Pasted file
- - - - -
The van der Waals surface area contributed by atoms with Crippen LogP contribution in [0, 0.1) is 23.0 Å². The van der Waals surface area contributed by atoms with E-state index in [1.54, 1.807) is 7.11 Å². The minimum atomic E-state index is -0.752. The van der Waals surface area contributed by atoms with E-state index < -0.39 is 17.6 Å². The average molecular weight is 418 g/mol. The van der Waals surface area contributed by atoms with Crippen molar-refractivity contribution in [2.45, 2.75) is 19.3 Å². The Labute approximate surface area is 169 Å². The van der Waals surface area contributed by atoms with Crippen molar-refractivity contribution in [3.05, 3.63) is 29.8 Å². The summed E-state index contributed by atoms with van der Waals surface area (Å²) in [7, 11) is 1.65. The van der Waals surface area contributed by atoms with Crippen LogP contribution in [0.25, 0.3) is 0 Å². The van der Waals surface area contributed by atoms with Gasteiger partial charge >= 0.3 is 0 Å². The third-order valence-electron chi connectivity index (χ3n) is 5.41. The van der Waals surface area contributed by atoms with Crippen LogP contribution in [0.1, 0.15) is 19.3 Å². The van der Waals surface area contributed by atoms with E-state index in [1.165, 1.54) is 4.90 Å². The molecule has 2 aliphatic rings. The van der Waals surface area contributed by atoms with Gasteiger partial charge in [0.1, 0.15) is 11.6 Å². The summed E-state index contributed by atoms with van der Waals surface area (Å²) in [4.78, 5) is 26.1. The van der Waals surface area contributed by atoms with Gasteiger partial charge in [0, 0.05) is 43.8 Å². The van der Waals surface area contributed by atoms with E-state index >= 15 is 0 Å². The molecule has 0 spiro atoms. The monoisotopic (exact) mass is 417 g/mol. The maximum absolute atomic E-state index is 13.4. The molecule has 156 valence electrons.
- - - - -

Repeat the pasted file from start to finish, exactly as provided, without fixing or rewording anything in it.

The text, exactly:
The van der Waals surface area contributed by atoms with Crippen LogP contribution in [0, 0.1) is 23.0 Å². The van der Waals surface area contributed by atoms with E-state index in [1.54, 1.807) is 7.11 Å². The minimum atomic E-state index is -0.752. The van der Waals surface area contributed by atoms with E-state index < -0.39 is 17.6 Å². The average molecular weight is 418 g/mol. The van der Waals surface area contributed by atoms with Crippen molar-refractivity contribution in [2.45, 2.75) is 19.3 Å². The Labute approximate surface area is 169 Å². The van der Waals surface area contributed by atoms with Crippen molar-refractivity contribution in [3.05, 3.63) is 29.8 Å². The summed E-state index contributed by atoms with van der Waals surface area (Å²) in [7, 11) is 1.65. The van der Waals surface area contributed by atoms with Crippen LogP contribution in [0.25, 0.3) is 0 Å². The van der Waals surface area contributed by atoms with Gasteiger partial charge >= 0.3 is 0 Å². The third-order valence-electron chi connectivity index (χ3n) is 5.41. The van der Waals surface area contributed by atoms with Crippen LogP contribution in [0.1, 0.15) is 19.3 Å². The van der Waals surface area contributed by atoms with E-state index in [1.165, 1.54) is 4.90 Å². The molecule has 2 aliphatic rings. The van der Waals surface area contributed by atoms with Gasteiger partial charge in [0.1, 0.15) is 11.6 Å². The summed E-state index contributed by atoms with van der Waals surface area (Å²) in [4.78, 5) is 26.1. The van der Waals surface area contributed by atoms with Gasteiger partial charge in [0, 0.05) is 43.8 Å². The van der Waals surface area contributed by atoms with E-state index >= 15 is 0 Å². The molecule has 0 spiro atoms. The monoisotopic (exact) mass is 417 g/mol. The maximum absolute atomic E-state index is 13.4. The molecule has 156 valence electrons.